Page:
After the previous day I was really looking forward to returning to Kartong for a day's photography.
Instead of wandering Colin Cross, had kindly sorted out a stool and some camouflage scrim netting and all I had to do was decide where to go.
In my mind I had made two target species, nothing spectacular but two waders that I have nothing of merit to show from previous efforts. On our walk about on the previous visit we spotted both species were present, Green and Marsh Sandpipers.
I returned to the spot I'd seen them and set myself up. Everything went well for a few moments, the Black-winged Stilt posing nicely in the early sun.
Several Wood Sandpipers were feeding around the nearest pools
but everything was still a bit distant at the spot I'd chosen.
Colin tells me that the lack of rain during the last wet season has left the pools much drier than they should be, perhaps they are as much as 6 weeks ahead of their usual schedule. This of course has a knock on effect on many things including the rice crop so the consequences can be quite awful.
Suddenly the pools cleared of every bird to be seen, the reason, a Lanner Falcon, which landed some distance away.
The first shot was through some grass but when I moved the image becomes a bit clearer, the pose not as good.
My attempt to sneak a lot closer still by emerging from behind a sand dune failed miserably, the moment my head appeared it was off to join the female sat in a distant bush.
This was to be the tone of the whole session, a constant stream of raptors scaring the waders off the pools.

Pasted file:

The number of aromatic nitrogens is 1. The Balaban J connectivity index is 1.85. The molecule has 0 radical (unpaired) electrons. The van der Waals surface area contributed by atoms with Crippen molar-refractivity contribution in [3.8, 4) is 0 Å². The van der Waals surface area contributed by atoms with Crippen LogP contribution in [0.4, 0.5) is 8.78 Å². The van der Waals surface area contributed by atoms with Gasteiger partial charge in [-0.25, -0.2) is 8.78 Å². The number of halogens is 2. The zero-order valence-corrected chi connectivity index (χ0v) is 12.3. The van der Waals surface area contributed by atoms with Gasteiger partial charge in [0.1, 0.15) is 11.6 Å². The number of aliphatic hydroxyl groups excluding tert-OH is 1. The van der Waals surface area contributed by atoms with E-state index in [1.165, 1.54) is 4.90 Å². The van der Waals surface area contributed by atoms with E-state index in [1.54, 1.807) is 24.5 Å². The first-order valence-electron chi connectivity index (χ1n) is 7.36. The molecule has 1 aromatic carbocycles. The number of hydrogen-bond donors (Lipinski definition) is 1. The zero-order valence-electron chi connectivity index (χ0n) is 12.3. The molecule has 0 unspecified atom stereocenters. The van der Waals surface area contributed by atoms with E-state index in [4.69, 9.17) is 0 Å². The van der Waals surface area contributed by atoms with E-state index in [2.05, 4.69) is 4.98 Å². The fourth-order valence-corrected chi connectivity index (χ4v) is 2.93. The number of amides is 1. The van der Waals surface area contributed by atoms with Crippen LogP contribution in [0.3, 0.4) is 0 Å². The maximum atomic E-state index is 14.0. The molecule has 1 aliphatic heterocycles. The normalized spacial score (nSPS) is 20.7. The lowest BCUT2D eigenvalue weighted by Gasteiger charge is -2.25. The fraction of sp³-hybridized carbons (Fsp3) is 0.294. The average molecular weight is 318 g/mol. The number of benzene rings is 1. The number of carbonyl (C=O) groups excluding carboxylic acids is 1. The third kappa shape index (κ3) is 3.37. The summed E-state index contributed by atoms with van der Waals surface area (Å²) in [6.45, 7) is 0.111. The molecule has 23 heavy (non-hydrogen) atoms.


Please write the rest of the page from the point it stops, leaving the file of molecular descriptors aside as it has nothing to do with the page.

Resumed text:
Yellow -billed Kite
even Osprey dropped in.
It wasn't fishing, it was down for a bath.
All this action, although distant, was a pleasure to watch even if it did mean I failed in my attempts for the two target species. Instead I had to make do with Common Sandpiper
Little Ringed Plover
and, most pleasingly, Yellow Wagtail.
The time soon shot past and it was time to rejoin Alan and Colin back in the Observatory before departing for lunch and the next boat trip.
Just time for a couple of snaps of the Abyssinian Roller that hangs around in the Observatory garden.
Another fine fish and chip lunch washed down with a cold beer and we waiting for the boat when suddenly a couple of Hoopoe landed right next to us. With a bit of patience Colin and I both managed to get on the right side of them with the sun behind us.
and they seemed quite happy to have us around.
In fact we left them to it and boarded the boat, heading first to the sandbanks down river where we had our second new bird of the day, European Spoonbill. In a group which included half a dozen African Spoonbill, they stayed some distance away whilst the Africans came down to the waters edge to look for food.
before wandering off past the roosting Caspian Terns.
Further down we had even closer views of a couple of Pink-backed Pelican
and a few Greenshank .
No Goliath Heron this time around so it just goes to show, it's worth going on these trip more than the once.
Another excellent day, most enjoyable even if our trip list hadn't advanced too far, in fact numerically it was the lowest day of the trip so far however I have definitely earmarked Kartong as a must visit location on my next visit to The Gambia. So much to see and photograph, we had hardly scratched the surface.
Tomorrow we were off to Marakissa, a place I had been to on my last trip. Maybe that would prove to advance the numbers.